Economic growth in Taiwan also should return to the 3.5-4% range next year. Recently, the Taiwanese stock market has been bolstered by a government statement that it will undertake measures to bolster equity prices. The iShares MSCI Taiwan ETF is up 16.8% year-to-date and 6.1% in the last four weeks alone. Information technology firms account for about 55% of this ETF’s holdings, and thus its performance is significantly affected by the US technology market.
There are two markets in the region that have performed very strongly this year and were doing so well before China’s economy started to rebound: the equity markets of Thailand and the Philippines. Both of these economies appear likely to register economic growth rates of better than 5% this year. We expect the Philippines to continue to grow at a similar rate next year, while the Thai economy appears to be slowing somewhat. The iShares MSCI Thailand Investible Market ETF, THD, is up an impressive 30.6% year-to-date and 3.6% over the past four weeks. The iShares Philippines Investible Market ETF, EPHE, has surged by 45.4% year-to-date, including a 6% advance during the last four weeks. In both cases a pause in these advances would not be surprising, but their medium-term prospects remain attractive.
In contrast to the above two economies, there are two others in the region whose equity markets are laggards: Indonesia and Malaysia. This is despite both countries having strong economic growth prospects for 2013 – 6.3% for Indonesia and 5% for Malaysia. Indonesia has fared the worst. The Market Vectors Indonesia ETF, IDX, is essentially unchanged for the year to date, at +0.25%, and declined over the past month by 2.5%. The other Indonesian ETF, the iShares MSCI Indonesia Investable Market Index Fund, EIDO, has registered a modest year-to-date increase of 2.4%, but it has also declined over the past four weeks, by 2.9%. These recent declines occurred despite the better news out of China. Indonesia is experiencing weakness in its exports and unfavorable terms of trade, and its declining equity market could well trigger a reversal of international portfolio flows. Malaysia’s equity market has done a little better. The iShares MSCI Malaysia ETF, EWM, is up 9.9% for the year to date, while off 1.9% over the past four weeks. It has been trending upward since November 27th, which suggests it is somewhat more sensitive to developments in China.
Turning to the advanced markets in the region, with the exception of Japan we are attracted to their sound economic policies and the quality of their governance. Australia, New Zealand, Singapore, and Hong Kong are all equity markets in which we would tend to maintain investment positions over the long term. Of the four, only Australia looks likely to have somewhat slower economic growth in 2013, although this prospect could well improve with more rapid growth in China. The iShares MSCI Australia ETF, EWA, is up 17.4% so far this year and up 1.9% over the past four weeks. The small equity market of New Zealand has had a good year so far. The iShares MSCI New Zealand ETF, ENZL, is up 27.7% year-to-date, with a 2% advance in the past four weeks.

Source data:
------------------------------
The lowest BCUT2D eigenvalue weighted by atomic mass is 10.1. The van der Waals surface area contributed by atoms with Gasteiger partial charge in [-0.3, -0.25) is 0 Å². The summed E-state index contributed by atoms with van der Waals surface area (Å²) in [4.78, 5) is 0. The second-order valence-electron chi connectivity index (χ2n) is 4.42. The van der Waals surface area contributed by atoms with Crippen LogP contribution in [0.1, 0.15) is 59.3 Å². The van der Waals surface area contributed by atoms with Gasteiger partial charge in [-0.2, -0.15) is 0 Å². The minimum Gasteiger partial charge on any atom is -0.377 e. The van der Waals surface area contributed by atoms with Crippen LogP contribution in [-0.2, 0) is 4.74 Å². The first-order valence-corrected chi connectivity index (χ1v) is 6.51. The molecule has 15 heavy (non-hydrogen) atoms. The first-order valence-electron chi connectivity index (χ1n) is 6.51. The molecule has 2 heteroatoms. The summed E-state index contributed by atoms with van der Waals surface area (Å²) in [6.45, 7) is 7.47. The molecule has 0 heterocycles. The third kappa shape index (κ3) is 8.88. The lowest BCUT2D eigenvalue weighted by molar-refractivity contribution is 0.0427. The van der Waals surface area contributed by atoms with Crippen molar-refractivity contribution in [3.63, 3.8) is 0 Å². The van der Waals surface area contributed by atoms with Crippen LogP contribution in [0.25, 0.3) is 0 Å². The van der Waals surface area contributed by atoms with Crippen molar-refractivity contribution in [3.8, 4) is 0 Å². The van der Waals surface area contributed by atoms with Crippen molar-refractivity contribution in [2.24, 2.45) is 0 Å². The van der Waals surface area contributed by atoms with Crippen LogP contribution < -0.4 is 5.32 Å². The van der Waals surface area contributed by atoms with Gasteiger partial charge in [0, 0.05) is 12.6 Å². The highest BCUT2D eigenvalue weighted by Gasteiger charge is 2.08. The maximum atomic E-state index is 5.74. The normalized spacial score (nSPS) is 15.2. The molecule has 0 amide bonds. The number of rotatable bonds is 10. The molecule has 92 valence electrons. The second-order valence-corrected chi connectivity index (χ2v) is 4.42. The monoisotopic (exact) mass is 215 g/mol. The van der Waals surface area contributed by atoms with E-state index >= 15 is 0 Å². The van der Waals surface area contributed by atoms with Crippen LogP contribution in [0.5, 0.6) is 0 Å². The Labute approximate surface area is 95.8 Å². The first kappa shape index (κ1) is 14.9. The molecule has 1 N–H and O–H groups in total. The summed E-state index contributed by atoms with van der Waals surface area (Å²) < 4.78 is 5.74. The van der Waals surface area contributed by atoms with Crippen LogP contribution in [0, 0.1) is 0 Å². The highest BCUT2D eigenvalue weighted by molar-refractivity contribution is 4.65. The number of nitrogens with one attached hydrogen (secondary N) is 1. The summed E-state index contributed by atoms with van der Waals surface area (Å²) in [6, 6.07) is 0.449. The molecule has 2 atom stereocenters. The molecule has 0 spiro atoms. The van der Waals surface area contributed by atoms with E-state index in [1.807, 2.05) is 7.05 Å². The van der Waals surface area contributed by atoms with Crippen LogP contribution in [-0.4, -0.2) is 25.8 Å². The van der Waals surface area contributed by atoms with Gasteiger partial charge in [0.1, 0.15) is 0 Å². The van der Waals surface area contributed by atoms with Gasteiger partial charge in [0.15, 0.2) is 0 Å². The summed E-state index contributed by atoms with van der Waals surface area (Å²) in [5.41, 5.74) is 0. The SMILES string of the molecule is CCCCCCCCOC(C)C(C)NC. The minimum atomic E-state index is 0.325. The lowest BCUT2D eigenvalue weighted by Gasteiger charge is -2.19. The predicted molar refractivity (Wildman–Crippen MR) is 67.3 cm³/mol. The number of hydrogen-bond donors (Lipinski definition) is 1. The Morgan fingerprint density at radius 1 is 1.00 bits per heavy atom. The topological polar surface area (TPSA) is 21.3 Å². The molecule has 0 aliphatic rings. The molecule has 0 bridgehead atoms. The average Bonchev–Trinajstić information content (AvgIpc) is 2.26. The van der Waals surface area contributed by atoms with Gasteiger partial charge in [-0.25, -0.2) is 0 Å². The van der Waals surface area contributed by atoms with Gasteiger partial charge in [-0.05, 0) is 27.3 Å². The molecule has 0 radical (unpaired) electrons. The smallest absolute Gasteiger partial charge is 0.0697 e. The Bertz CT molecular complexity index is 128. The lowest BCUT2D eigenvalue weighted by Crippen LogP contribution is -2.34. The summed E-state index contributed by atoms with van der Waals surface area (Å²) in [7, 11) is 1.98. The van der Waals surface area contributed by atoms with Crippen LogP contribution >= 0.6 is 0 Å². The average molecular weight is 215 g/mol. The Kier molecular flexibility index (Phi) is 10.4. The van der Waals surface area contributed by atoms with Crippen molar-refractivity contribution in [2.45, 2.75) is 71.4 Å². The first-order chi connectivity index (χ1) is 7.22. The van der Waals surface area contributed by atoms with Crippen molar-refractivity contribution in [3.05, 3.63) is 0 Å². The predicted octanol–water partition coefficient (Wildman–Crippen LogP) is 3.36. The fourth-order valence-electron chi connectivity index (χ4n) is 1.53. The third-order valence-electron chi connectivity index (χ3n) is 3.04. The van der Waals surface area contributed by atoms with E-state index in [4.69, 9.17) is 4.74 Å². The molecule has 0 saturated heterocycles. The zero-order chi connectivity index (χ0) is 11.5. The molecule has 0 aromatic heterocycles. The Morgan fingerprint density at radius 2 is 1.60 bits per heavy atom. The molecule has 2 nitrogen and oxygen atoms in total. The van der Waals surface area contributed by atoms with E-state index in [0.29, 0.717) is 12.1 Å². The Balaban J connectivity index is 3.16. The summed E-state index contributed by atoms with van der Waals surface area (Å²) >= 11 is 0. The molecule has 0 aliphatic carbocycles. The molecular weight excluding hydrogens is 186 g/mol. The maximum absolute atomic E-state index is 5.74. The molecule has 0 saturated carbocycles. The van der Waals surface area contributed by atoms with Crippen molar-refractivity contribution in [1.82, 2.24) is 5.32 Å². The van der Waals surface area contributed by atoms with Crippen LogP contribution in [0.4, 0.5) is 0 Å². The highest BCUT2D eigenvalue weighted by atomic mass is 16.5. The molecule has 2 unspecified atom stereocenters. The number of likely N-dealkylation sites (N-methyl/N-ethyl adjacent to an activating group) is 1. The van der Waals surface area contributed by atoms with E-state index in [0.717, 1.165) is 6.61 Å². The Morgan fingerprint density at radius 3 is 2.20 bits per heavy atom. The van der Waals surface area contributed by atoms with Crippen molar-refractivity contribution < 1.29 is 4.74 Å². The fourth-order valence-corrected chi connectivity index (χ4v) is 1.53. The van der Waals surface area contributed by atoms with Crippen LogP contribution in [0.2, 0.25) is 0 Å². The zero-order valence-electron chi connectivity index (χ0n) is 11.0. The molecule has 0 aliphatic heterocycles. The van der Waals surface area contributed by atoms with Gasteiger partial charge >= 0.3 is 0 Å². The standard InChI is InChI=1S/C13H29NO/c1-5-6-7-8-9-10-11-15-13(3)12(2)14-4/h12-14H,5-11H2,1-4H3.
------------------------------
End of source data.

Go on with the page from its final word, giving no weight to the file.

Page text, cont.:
The Singapore economy declined in the third quarter, with electronics and financial services looking particularly weak. We expect the economy to bounce back in the coming months. The iShares Singapore ETF, EWS, has registered a solid 25% gain so far this year, including a 2% gain in the past month. Hong Kong is now part of China, of course, but its equity market remains somewhat separated from the mainland China markets. The Hong Kong equity market is strongly influenced by developments in China and also by its high-flying real estate market. The iShares MSCI Hong Kong ETF, EWH, has advanced by 24.4% year-to-date, but has been flat in the last month, eking out only a 0.2% gain.
Finally, for the Asia-Pacific, we have the third largest economy in the world, Japan, with the region’s largest equity market. Japan, still not out of a twenty-year slump and burdened by ineffective governance and ineffective central bank policies that have led to an inappropriately strong currency, together with adverse demographics and natural disasters, has not been able to engineer a sustained economic recovery. There are hopes that a new government – a likely outcome from the forthcoming election – will be able to get the economy and financial markets operating at a healthier pace, with a significantly weaker currency. Indeed, it is the future rate of the yen that will largely determine the level of Japanese equity prices. We will stay on the sidelines until there is some convincing evidence of real progress. Our current projections are for economic growth rates of less than 1% next year and in 2014 as well.
The $4.5 billion iShares Japan ETF, EWJ, has recently picked up along with the hopes for a new government and weaker yen in the coming year, advancing 2.7% in the past four weeks. That is about the same as its year-to-date gain of 2.6%. US-based investors have several other reasonably liquid Japanese ETFs to consider. The Precidian MAXIS Nikkei 225 ETF, NKY, is up 6.4% year-to-date and 2.7% in the last month. The WisdomTree Japan SmallCap ETF, DFJ, advanced 3.4% year-to-date and 1.9% in the last month. An interesting alternative to the above three is the WisdomTree Japan Hedged Equity Fund ETF, DXJ, which provides access to the Japanese market while hedging exposure to fluctuations between the value of the US dollar and Japanese yen. This ETF has achieved a 7.5% advance year-to-date and 4.8% in the last month.
Bill Witherell, Chief Global Economist